New Operando Technique to Detect Manganese Dissolution from Lithium Manganese Oxide Electrodes

Wednesday, 4 October 2017: 08:50
National Harbor 1 (Gaylord National Resort and Convention Center)
L. Zhao (Beckman Institute for Advanced Science and Technology, University of Illinois at Urbana-Champaign), E. Chenard (Department of Chemistry, University of Illinois at Urbana-Champaign), N. R. Sottos, and S. R. White (Beckman Institute for Advanced Science and Technology, University of Illinois at Urbana-Champaign)
Lithium manganese oxide is a promising cathode material for the next generation of lithium ion batteries due to its high capacity, low cost, and low toxicity. However, LMO electrode suffer from rapid capacity loss due to degradation of the active material by manganese dissolution into the electrolyte. Significant scientific effort has recently been devoted to understanding the effect of environmental and operating parameters on Mn2+ dissolution (e.g. storage temperature, electrolyte acidity and overcharge/ overdischarge conditions). Yet, no experimental data exits for Mn2+ dissolution during lithiation and delithiation, due to lack of experimental techniques to monitor the Mn2+ ion concentration in real-time in the electrolyte while the battery is in operation.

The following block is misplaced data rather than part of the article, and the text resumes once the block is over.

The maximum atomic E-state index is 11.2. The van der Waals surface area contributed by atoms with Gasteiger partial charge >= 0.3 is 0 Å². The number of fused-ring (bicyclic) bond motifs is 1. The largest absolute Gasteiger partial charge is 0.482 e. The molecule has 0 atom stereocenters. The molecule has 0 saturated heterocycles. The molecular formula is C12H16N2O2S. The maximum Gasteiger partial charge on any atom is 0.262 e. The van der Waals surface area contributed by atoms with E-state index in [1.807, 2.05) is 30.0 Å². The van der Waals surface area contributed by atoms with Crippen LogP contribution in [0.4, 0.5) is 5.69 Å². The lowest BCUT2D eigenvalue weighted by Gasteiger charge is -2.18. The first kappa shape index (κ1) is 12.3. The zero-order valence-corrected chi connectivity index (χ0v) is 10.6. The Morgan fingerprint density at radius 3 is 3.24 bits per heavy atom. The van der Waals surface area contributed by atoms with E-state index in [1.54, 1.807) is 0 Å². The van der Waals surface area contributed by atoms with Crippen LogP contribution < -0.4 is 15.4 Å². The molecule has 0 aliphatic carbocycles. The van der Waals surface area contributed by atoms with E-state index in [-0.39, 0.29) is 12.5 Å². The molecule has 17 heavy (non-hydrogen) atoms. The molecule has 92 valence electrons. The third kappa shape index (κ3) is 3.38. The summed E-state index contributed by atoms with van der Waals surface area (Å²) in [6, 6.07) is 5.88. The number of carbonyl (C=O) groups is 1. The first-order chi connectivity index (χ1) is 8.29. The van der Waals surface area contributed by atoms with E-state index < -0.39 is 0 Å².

Here we report an in-operando experimental technique to detect the concentration of Mn2+ ions in electrolyte using a UV-vis probe molecule (4-(2-pyridylazo) resorcinol, PAR) and activator (1,8-bis(dimethylamino)naphthalene, proton sponge) combination. Chelation between the probe molecule and Mn2+ ion induces a color change in the electrolyte, enabling in-operando characterization of Mn2+ dissolution via spectroscopy. The probe molecule is highly selective, and can selectively differentiate trace amount of Mn2+ ions compared to concentrated Li+ ions in the electrolyte solution.

The electrolyte consisted of 1 mol/L LiPF6 in ethylene carbonate/ dimethyl carbonate (1:1 by volume). Mn2+ ions were introduced into the electrolyte by dissolving different amounts of manganese(II) acetylacetonate (Mn(acac)2). Figure 1a shows the range of color of the electrolyte with respect to the concentration of manganese ions. The electrolyte was analyzed by UV-vis spectroscopy and the absorption peak is shown to shift from 490 nm to 534 nm (Figure 1b). When the Mn2+ ion concentration is stoichiometrically lower than probe concentration, all Mn2+ ions in the solution are assumed to be chelated with the probe molecules. Thus, the absorption peak intensity of chelated molecules at the characteristic wavelength (534 nm) is proportional to concentration (Figure 1c), which follows the Beer-Lamber law. Mn2+ concentration in the electrolyte can thus be determined spectroscopically without interfering with the natural operation of Li-ion batteries.